Topsy-turvy world of Starmer’s principles

Labour leader Keir Starmer
Labour leader Keir Starmer

In an extraordinary incident this week, Sir Keir Starmer stood on his head.

I'm not sure I'm allowed to say that. This is Sir Keir Starmer we're talking about after all.

And I want to make clear that in saying that he is now completely upside down, I am not insinuating that he could be personally responsible or even involved in the topsy-turvy process.

His new positioning has received only modest coverage. Maybe that's because not that many people have noticed that the Labour leader is now inverted or, more likely, they do not think it is noteworthy.

But as the trust-in-politics gimmick is very topical at the moment, surely it cannot be inflammatory or illegal to point out that a politician has turned 180 degrees in a vertical plane.

And as he stands on his head, he is acting as if nothing has happened, and this is all natural and unremarkable. Nothing to see here. It's the same Sir Keir he assures us, from a voice coming from somewhere about knee level.

What it amounts to in political terms is that something he believed with all his heart only a matter of months ago he now doesn't believe in, and you can believe him on that, or if he does still believe in it he's not saying he believes in it, or alternatively does not believe there are enough votes in it to warrant saying he still believes in it.

In this political personality transplant the diehard Remainer Sir Keir Starmer, who thought the best deal for Britain was the deal the UK already had with the EU, has now transformed into a pragmatic Brexiteer.

For the Remain cause he was resolute, implacable, indomitable, unflinching, unwavering, unyielding, staunch, steadfast, and lots of other words in my thesaurus.

Man of principle Sir Keir voted again and again to give the British public a chance to think again on Brexit.

Come the general election, he was the architect of a very clever policy on the issue.

Had Labour won, he and Emily Thornberry, a fellow diehard Remainer, would have gone to Brussels representing the British government and British people to negotiate a new Brexit deal which in no circumstances they would agree with, support, or recommend.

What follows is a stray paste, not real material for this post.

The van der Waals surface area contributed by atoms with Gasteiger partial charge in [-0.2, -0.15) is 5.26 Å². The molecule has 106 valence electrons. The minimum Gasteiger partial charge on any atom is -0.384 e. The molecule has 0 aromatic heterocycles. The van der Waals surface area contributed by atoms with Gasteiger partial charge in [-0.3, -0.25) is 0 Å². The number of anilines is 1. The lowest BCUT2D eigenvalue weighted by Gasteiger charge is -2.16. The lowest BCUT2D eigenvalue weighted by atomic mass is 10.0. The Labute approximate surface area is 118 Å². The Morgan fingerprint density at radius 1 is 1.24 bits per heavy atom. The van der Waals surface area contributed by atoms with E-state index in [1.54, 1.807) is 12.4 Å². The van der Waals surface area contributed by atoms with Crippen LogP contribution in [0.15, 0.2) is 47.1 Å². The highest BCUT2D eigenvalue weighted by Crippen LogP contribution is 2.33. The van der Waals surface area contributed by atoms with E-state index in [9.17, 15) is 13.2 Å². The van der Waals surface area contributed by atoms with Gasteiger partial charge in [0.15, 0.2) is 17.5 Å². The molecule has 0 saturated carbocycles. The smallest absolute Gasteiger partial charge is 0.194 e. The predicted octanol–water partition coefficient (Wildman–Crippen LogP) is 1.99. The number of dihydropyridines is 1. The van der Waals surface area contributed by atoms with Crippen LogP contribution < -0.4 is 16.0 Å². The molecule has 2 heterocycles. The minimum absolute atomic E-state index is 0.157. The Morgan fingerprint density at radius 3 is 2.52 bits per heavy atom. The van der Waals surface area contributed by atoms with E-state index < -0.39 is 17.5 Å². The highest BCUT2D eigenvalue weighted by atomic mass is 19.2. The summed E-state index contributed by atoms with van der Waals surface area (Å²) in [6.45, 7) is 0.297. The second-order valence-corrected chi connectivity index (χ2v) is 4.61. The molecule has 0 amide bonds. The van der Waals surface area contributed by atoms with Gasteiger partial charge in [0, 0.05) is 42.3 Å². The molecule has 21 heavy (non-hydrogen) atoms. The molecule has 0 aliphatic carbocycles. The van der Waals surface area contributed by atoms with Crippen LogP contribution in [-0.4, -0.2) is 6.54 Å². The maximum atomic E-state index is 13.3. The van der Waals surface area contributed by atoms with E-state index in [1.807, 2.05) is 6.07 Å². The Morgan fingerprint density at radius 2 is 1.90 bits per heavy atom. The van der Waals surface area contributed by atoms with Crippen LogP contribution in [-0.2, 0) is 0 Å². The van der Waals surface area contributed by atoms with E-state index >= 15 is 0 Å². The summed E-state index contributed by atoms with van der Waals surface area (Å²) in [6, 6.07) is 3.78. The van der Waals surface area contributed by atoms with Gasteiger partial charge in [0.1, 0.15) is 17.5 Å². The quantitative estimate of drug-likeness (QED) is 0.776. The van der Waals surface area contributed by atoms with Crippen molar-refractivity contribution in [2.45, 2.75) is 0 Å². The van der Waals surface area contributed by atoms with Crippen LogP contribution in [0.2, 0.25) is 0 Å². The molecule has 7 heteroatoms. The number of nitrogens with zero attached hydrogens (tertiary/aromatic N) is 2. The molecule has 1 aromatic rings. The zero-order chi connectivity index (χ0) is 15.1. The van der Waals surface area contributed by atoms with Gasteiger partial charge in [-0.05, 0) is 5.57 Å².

Keir and Emily would then have given British voters a chance to vote on their deal while these two British ministers of the Crown would not vote themselves in favour of the very deal they had negotiated for Britain.

It would mean, of course, that the entire renegotiation was the biggest act of political bad faith with the British public, perhaps ever.

All that is behind the new-look Sir Keir.

“We have exited the EU and we are not going back – let me be very clear in the North East about that. There is no case for rejoining," he said this week during a visit to the North East which, if you're from London and consulting a map, is technically defined as a place where Labour needs to win back votes.

“What I want to see now is not just Brexit done in the sense that we’re technically out of the EU, I want to make it work. I want to make sure we take advantage of the opportunities and we have a clear plan for Brexit.”

Can we believe our ears?

Put another way, but not the way Sir Keir will want anybody to put it, those voters in the North East and anywhere else for that matter who voted Labour in 2019 based on trusting Sir Keir to battle indomitably, implacably, etc to keep the UK in the EU, have now discovered that trust in Sir Keir on the Europe issue had a best-before date.

The best-before date was the date Labour lost in the general election.

At the heart of all this is a question of whether politicians should follow their principles, or follow the votes.

Sir Keir's predecessor Jeremy Corbyn didn't pretend to be something he wasn't. He followed his principles. The electorate knew what they were voting for.

Or, in his case, not voting for.

Walking upside down? If you want to win back votes, you know it makes sense.

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